I don't have to take a day job to keep food on the table, I just need to continue keeping to my budget, diversify a bit more of my practice, get those exhibition applications submitted on time, and keep on, keeping on.

With that, I'm off to knit.  

at least 60 feet and still knitting

©2009 Lindsay Obermeyer scarves by george

"Old age ain't for sissies."  -- Gammy Derrick

Gam didn't believe in old age.  For her age was a mindset.  "You are only as old as you feel," she would frequently say, often followed by "Screw the golden years!"  But when her friend 'Arthur' (as in arthritis) came to visit, it was, "Honey, old age ain't for sissies."  

Every week I visit with some folks living their golden years in fixed income housing.  George is turning into the star knitter.  His longest scarf to date is 148 inches.  He makes at least one scarf a week, sometimes two.  All of them feature tassels or fringe and many come with bells, so "...people know when I'm comin' and goin'."  He never sells a scarf, but he frequently gives them as gifts to family and friends.

©2009 Lindsay Obermeyer joan

Joan lives in the same building.  She's the Come Back Queen.  You wouldn't know that just a few years ago she had brain surgery given all her talk about dance classes and workouts at the gym.  She wears me out just listening to her.  Joan learned to knit the same week as George, which if you can believe it given George's production, it was just a year ago.  She may not be as prolific, but so far she's made several hats and scarves, a sweater for herself, another for a granddaughter and a bedspread.  

Others have joined the group and just last week I can proudly say that every seat in the room was taken.  Folks brought food.  Laughter was infectious and good times were had by all.  What pleases me most is that those who don't have the energy to get out made their way to the group.  Some knitted, others sketched while a few just hung out.  More push in services are required in my humble opinion.  Recreation and creativity keep one active in body and mind and if those days that 'Arthur' comes to visit are more frequent than not, having a time and space near to home can make all the difference.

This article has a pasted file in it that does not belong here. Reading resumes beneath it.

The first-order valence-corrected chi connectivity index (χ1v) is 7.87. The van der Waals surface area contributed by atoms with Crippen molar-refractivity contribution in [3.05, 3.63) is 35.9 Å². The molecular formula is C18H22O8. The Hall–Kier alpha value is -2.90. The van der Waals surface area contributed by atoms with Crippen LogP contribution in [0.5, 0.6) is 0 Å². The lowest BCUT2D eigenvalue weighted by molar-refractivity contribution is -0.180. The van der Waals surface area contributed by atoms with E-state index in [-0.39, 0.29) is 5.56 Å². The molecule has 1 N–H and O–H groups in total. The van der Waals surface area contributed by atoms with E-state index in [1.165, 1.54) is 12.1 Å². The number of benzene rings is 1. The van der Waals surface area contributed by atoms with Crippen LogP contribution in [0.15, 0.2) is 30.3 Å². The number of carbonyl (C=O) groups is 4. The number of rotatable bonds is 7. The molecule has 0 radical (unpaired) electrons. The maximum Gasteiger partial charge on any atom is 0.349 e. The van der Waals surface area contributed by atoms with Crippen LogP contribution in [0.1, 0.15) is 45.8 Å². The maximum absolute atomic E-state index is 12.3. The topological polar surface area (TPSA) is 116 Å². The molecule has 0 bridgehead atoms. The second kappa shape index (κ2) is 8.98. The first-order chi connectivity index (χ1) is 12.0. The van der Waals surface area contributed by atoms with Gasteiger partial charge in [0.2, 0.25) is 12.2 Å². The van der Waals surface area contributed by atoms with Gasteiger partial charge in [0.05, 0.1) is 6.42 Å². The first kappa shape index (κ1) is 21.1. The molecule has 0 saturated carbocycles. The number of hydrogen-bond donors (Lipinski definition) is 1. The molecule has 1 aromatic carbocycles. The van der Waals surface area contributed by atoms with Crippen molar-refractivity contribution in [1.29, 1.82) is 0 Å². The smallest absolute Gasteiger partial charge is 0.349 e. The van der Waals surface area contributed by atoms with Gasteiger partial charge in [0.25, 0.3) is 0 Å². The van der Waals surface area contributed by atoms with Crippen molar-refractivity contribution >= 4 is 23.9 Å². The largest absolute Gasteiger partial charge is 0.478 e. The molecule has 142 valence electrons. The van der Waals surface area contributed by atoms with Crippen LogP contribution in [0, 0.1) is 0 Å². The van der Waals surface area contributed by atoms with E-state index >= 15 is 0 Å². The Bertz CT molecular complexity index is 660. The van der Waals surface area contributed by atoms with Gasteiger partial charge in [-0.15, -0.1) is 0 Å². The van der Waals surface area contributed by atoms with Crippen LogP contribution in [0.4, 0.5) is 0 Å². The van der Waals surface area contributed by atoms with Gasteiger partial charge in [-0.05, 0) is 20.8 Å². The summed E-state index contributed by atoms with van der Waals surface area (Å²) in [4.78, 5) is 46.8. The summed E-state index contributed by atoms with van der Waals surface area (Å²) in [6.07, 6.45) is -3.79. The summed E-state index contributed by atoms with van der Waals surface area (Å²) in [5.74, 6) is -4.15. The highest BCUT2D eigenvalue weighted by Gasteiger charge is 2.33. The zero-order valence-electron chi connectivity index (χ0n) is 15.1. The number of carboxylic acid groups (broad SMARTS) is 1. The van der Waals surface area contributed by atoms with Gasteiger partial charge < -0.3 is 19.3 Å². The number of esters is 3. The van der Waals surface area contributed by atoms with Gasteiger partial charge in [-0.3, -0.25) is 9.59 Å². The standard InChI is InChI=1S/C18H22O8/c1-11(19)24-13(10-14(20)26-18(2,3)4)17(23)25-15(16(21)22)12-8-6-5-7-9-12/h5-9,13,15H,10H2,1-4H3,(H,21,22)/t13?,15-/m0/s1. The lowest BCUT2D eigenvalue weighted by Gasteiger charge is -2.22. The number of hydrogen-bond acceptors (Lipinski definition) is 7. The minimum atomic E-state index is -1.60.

PS -  If you would like to see your extra bits of yarn find a good home, let me know.  If you live in the Chicago area, I would be happy to pick it up or you could drop it off for me to collect at Loopy Yarns, 47 W. Polk St.  

urban eggs

©2009 Lindsay Obermeyer Eggs1

"A true friend is someone who thinks you are a good egg even though he knows that you are slightly cracked."  --  Bernard Miltzer

Cathy the Corn Lady delivered a gift from The Girls - a gorgeous 1/2 dozen eggs.

©2009 Lindsay Obermeyer Eggs2

The Girls are hens sharing quarters in her backyard.  These are urban chicks living in the middle of Chicago.  I love the concept of urban farming and am thrilled to see it taking root in my home town.  The other day I bought honey from a co-op down the road.   The city of Chicago even boasts an agricultural high school!  My own garden is lush, bursting with green beans, tomatoes, hot peppers, cabbage, winter squash and over a dozen herbs. 

As pretty as these eggs were, I had to make a quiche.  The crust is a yeast dough, very light and flavored with just a little lemon zest.  The custard was ad hoc - summer squash from Vera's farm, basil from my backyard and some caramelized onion with a sprinkling of grated mozzarella.  

©2009 Lindsay Obermeyer quiche


looking and listening

©2009 Lindsay Obermeyer Josie and Squash

"My little dog - a heartbeat at my feet."  --  Edith Wharton

Look carefully.  There.  Under the squash.  Josie is keeping watch.  Half the time I look out and can't see her.  She's my Josepheeny, the Teeny Weeny.  At only 6 pounds it's easy to lose her in the wild prairie, formerly known as my garden.  The native black eyed susans stand at 5 feet tall.  The plant I planted and cannot name is over 6 feet.  The acorn squash is something straight from "Little Shop of Horrors" with it growing at a rate of nearly a foot a day in all directions.  It's Josie's idea of dog heaven as there is always a rabbit to chase, a butterfly to observe, an herb with which to perfumes one's fur.  She loves to lose herself in the green splendor.

This afternoon I found myself taking cues from her Ladyship.  I had a break in teaching and rather than racing off to run an errand or pulling out my knitting needles to add another inch to the project at hand, I pulled over to the curb, rolled down the windows and listened to the wind rustling the leaves of trees.   A moment of beautiful peace.